My ancestors have been in North Carolina since before the Civil War. My ancestors contributed immensely to the greatness of this state. They helped to build the economy through the production and processing of tar, cotton, tobacco, rice and more. They survived slavery, the Jim Crow era and the white supremacy campaign, sharecropping, voter suppression, segregation, the KKK and the civil rights period.
My ancestors will always be a critical part of North Carolina’s history. To offset distorted history, North Carolina desperately needs monuments honoring North Carolinian citizens, black, red, white and others, who struggled and continue to struggle to be free.
North Carolina has over 100 Civil War and Confederacy-related statues, many on Capitol grounds, honoring Confederate leaders and those who fought against and denied freedom for many in North Carolina. The individuals honored through these statues were on the wrong side of history. Only a handful of monuments honor North Carolina residents who struggled, in their own ways, for freedom. These North Carolina residents numbered in the hundreds of thousands, some resisted, some fought, some escaped and some sabotaged a racist system. A few were lynched, while others went to their graves beaten by an unjust system. There is no monument to their struggles for freedom on the Capitol grounds in Raleigh.
Our nation was founded on the principle that all individuals are born free and entitled to equal rights. Unfortunately, the 1776 Declaration of Independence neglected slaves and Native Americans. The 14th Amendment to the Constitution in 1865 was intended to give African-Americans and other minorities equal rights. However, North Carolina’s privileged class resisted change through Jim Crow laws, voter suppression, intimidation and the denial of opportunity.
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The struggle for freedom in North Carolina is incredibly important and amazingly complex. We need to value and respect all groups and their contribution to our state. Failing to acknowledge another person or group’s evolution and contributions distorts history. Misinformation will lead future generations, including thousands of students and visitors to our state Capitol, to think African-Americans, Native Americans and other minorities played no role in building North Carolina.
I have no problem with individuals flying the Confederate flag on their own property, but not on public property. The flag means different things to different people. To many North Carolina residents, the Confederate flag is a symbol of hatred, cruelty, oppression and shame. When my wife and I bought our last two homes, in Alamance County (1999) and Durham (2010), we rode around neighborhoods looking for Confederate flags, including on cars and license plates. The presence of Confederate flags made the neighborhoods undesirable. For the majority of people in North Carolina the Confederate flag and statues are not a point of pride. They are an embarrassment. Confederate history and symbols need to be de-emphasized or, better, archived.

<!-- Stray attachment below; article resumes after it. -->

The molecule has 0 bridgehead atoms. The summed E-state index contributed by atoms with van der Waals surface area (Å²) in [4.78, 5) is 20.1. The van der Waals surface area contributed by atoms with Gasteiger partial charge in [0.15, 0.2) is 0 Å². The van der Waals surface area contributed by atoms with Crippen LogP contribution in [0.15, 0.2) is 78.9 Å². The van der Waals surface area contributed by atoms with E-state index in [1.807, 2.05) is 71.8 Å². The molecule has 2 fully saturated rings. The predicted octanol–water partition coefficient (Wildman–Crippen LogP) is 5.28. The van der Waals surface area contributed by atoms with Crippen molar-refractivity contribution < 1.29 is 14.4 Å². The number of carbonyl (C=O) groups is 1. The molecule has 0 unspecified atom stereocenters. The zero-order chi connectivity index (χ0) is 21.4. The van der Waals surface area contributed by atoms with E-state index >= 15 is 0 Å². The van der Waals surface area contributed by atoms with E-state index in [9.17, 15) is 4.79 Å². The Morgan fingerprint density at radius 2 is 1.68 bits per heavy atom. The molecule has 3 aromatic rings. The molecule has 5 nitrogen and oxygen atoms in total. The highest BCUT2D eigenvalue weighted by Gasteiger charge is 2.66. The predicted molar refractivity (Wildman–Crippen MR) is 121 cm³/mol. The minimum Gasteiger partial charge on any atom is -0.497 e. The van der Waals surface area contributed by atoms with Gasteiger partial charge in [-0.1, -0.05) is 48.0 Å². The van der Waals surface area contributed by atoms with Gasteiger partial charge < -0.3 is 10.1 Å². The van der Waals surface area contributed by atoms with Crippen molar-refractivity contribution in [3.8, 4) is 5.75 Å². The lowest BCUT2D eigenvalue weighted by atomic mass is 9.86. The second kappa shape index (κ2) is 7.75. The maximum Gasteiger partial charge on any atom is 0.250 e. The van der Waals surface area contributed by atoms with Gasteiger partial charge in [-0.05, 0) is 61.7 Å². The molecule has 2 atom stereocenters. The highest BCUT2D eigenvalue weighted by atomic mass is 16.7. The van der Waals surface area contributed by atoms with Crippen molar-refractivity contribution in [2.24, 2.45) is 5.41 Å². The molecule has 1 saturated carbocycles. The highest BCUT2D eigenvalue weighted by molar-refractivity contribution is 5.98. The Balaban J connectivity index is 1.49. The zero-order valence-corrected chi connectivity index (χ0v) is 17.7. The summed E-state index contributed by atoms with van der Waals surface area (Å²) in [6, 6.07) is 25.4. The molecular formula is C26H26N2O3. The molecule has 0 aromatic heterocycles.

As an African-American North Carolinian, I have ancestors who were hung, horsewhipped and sold off as a consequence of their desire and effort to be free. Many died illiterate and are buried in unmarked graves. Their suffering and struggles will never be told. However, our slave ancestors helped to build this state. Their struggles should be recognized as part of North Carolina’s heritage and history.
My grandfather, born in 1866, was the first in our family to be born a so-called free person. As he struggled for freedom, he kept a shotgun above his front door to protect his family, land and livestock. Whites viewed him as an uppity Negro. While my grandfather never attended school, he achieved his own goals of freedom. He owned land, learned to read, built a school for African-Americans and has a 4-foot granite gravestone on his grave. The grave overlooks hundreds of unmarked graves of his ancestors, former slaves, and his heroes. Unlike his ancestors, he passed his wealth along to his children along with his own version of freedom.
My grandfather told my father that if he studied, worked hard and followed rules, he could do great things. My grandfather was being honest. He did not say to my father that he could do anything. My father knew he could not go into a public restroom, sit on the main floor of a movie theater, sit down and have a drink at Woolworths or sit in the front of a bus. My father did not have equal access to opportunities. My father, one generation removed from slavery, continued the struggle for freedom. My father defined freedom as being able to vote and to have access to higher education.
While my father was college-educated and worked at a university, he could not pass the literacy test and was unable to vote until he was in his 40s. My grandfather and father were my heroes. Freedom for the next generation of African-Americans will come when there is equal access to education, opportunities and health care and when African-Americans are not disproportionally arrested, incarcerated and feared because of the color of their skin.
It would be great if the North Carolina philanthropists and financial leaders could come together to help fund a monument in Raleigh honoring North Carolina’s African-American experience. The thousands of African-American youth who visit our capital and future generations will be empowered to reflect on the role their ancestors played in building this great state. They will know that North Carolina heritage is much more than that dreaded Confederate flag and Civil War statues.
In the cause of freedom for all, the struggle continues.
Reginald Hodges, former director of the Durham Literacy Center, is a board member of the N.C. Freedom Monument Project.
Find information about the Freedom Monument Park and ways to donate at ncfmp.org